The Biden Pentagon Still Doesn’t Get It
In a move certain to further alienate future recruits, DefSec Lloyd Austin is forcing vaccine-discharged warriors to pay back their recruitment bonuses.
It’s hard to imagine a stronger rebuke to a commander-in-chief than an outright refusal to be led by him, and that’s exactly what Joe Biden is facing in today’s American Armed Forces.
This isn’t insubordination, though. It’s actually occurring outside the military and within the free market — not under the chain of command of this abject failure of a president.
We’re talking, of course, about our nation’s now-endemic recruiting shortfall. The Biden administration has been dodging the hard truth since its onset, and that hard truth is this: Would-be warriors simply don’t want to join a fighting force whose primary goals focus on diversity, equity, and inclusion rather than training for war and defending the nation. Young men who’d normally jump at the chance to serve their country don’t want any part of a weak, woke commander-in-chief and his like-minded lieutenants. (Lloyd Austin, Mark Milley: looking at you.)
Unfortunately for our military readiness and therefore our national security, this situation may well get worse before it gets better. That’s because the Pentagon is adding insult to the injury of permanent separation of warriors who refused to get the China virus vaccine.
As Fox News reports: “U.S. service members who were fired for refusing to comply with the Pentagon’s COVID-19 vaccine mandate are now being forced to pay back their original recruitment bonuses.” Why? Because they didn’t complete the terms of their enlistment contract.
One such warrior, who’d signed on for a six-year tour before being kicked out and informed that he owes the military slightly more than $4,000, had to pay it back by selling a trove of unused vacation days.
“I’ve deployed multiple times,” said this warrior, “and I feel like the last thing I had was selling leave days that I earned and was never able to take due to me being deployed or needing that time to prepare for the training cycle. I was about to enter a new world with no income, and that extra bit would have been a nice buffer in my rainy day fund to keep me afloat until I was able to find new employment.”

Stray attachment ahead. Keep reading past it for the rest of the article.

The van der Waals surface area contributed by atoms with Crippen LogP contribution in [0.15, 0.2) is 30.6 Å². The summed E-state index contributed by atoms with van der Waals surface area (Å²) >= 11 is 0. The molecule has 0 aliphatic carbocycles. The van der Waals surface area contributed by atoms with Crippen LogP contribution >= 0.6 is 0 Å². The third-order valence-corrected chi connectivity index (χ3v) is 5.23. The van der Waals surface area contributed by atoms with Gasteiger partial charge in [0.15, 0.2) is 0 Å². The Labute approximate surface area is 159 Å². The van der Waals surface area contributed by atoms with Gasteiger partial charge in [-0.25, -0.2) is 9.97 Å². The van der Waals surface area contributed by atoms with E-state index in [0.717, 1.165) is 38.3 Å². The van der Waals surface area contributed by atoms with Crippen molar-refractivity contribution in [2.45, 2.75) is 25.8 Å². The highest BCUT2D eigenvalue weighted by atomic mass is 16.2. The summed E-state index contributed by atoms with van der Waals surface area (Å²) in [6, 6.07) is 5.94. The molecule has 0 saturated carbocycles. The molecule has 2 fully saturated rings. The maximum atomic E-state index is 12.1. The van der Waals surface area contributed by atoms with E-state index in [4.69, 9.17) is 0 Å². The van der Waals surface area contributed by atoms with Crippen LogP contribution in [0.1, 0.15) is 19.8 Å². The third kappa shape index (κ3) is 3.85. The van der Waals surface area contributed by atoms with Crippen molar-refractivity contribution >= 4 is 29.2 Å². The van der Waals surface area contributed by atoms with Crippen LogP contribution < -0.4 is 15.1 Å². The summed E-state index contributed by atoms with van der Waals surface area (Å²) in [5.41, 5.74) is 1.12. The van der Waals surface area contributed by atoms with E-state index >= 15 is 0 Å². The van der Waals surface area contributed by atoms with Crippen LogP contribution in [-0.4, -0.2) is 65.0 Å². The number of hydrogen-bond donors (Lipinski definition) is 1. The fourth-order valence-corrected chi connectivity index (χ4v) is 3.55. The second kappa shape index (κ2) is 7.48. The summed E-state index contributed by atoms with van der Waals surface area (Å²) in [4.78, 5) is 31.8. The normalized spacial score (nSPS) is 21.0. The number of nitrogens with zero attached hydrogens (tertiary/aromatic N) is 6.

He rightly calls the petty, vindictive directive “a kick in the face.”
Said another warrior: “The Department of Defense continues to fall short on reestablishing trust for wrongdoings, and this is yet another example of that.”
It’s a great point: Who wants to work for an employer they neither like nor trust?
And here we thought Lloyd Austin and his fellow Pentagon bureaucrats had finally gotten the message. Indeed, an agreement reached with Congress just before the holidays rescinded the Biden vax mandate in exchange for Republican support of the $858 billion National Defense Authorization Act, which is the nation’s annual appropriation for defense policy.
The ink had hardly dried, though, when the Pentagon appeared to double-cross the House GOP by refusing to include the military’s reserve forces and the National Guard under the terms of the rescission. A few days later, perhaps under pressure from Mike Waltz and other congressional Republicans, the Pentagon agreed to live up to its end of the bargain, as Austin issued a memo rescinding his original November 2021 vax mandate for the Guard and Reserve.
Further widening the rift between the Pentagon’s pencil-pushers and our nation’s best and brightest was the DOD’s unwillingness to reinstate those warriors who’d been separated for refusing to take the vaccine, which we now know is essentially worthless for young, healthy, military-age personnel.
What’s next? Given that Biden is unlikely to clean house, it’s hard to say, but there are rumblings even among Freedom Caucus conservatives that a bit of belt-tightening may be in order for the Pentagon.
And if we’re going to trim some fat, what better place to start than at the top? As The Washington Times reports: “Key congressional leaders have floated the idea of trimming the number of generals and admirals in the armed forces. They say the ratio of high-ranking officers to enlisted personnel has ballooned out of control and might impede the readiness of the fighting force.”
No argument here. Aside from being the highest-paid military members, the senior brass also tends to be overpopulated with careerists — those who’d rather go along with, say, a dangerously incompetent senior leadership than speak out against it.
Cut ‘em loose, we say.
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